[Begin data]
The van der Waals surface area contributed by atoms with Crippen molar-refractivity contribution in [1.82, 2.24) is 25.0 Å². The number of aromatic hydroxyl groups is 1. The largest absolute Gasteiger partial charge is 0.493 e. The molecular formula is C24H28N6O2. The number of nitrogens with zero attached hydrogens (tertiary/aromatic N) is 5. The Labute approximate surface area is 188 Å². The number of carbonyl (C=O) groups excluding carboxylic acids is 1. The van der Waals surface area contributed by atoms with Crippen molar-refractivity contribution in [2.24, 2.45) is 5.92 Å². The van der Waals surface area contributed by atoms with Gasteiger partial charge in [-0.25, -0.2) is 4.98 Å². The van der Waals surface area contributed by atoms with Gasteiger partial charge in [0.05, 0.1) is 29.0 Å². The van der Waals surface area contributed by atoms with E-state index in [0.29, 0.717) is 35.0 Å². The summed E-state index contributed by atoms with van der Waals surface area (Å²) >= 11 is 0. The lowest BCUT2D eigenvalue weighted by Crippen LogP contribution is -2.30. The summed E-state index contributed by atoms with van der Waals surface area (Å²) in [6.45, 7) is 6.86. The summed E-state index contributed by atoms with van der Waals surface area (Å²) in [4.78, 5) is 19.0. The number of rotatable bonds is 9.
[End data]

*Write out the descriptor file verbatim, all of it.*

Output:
The van der Waals surface area contributed by atoms with Crippen molar-refractivity contribution in [1.82, 2.24) is 25.0 Å². The number of aromatic hydroxyl groups is 1. The largest absolute Gasteiger partial charge is 0.493 e. The molecular formula is C24H28N6O2. The number of nitrogens with zero attached hydrogens (tertiary/aromatic N) is 5. The Labute approximate surface area is 188 Å². The number of carbonyl (C=O) groups excluding carboxylic acids is 1. The van der Waals surface area contributed by atoms with Crippen molar-refractivity contribution in [2.24, 2.45) is 5.92 Å². The van der Waals surface area contributed by atoms with Gasteiger partial charge in [-0.25, -0.2) is 4.98 Å². The van der Waals surface area contributed by atoms with Gasteiger partial charge in [0.05, 0.1) is 29.0 Å². The van der Waals surface area contributed by atoms with E-state index in [0.29, 0.717) is 35.0 Å². The summed E-state index contributed by atoms with van der Waals surface area (Å²) >= 11 is 0. The lowest BCUT2D eigenvalue weighted by Crippen LogP contribution is -2.30. The summed E-state index contributed by atoms with van der Waals surface area (Å²) in [6.45, 7) is 6.86. The summed E-state index contributed by atoms with van der Waals surface area (Å²) in [4.78, 5) is 19.0. The number of rotatable bonds is 9.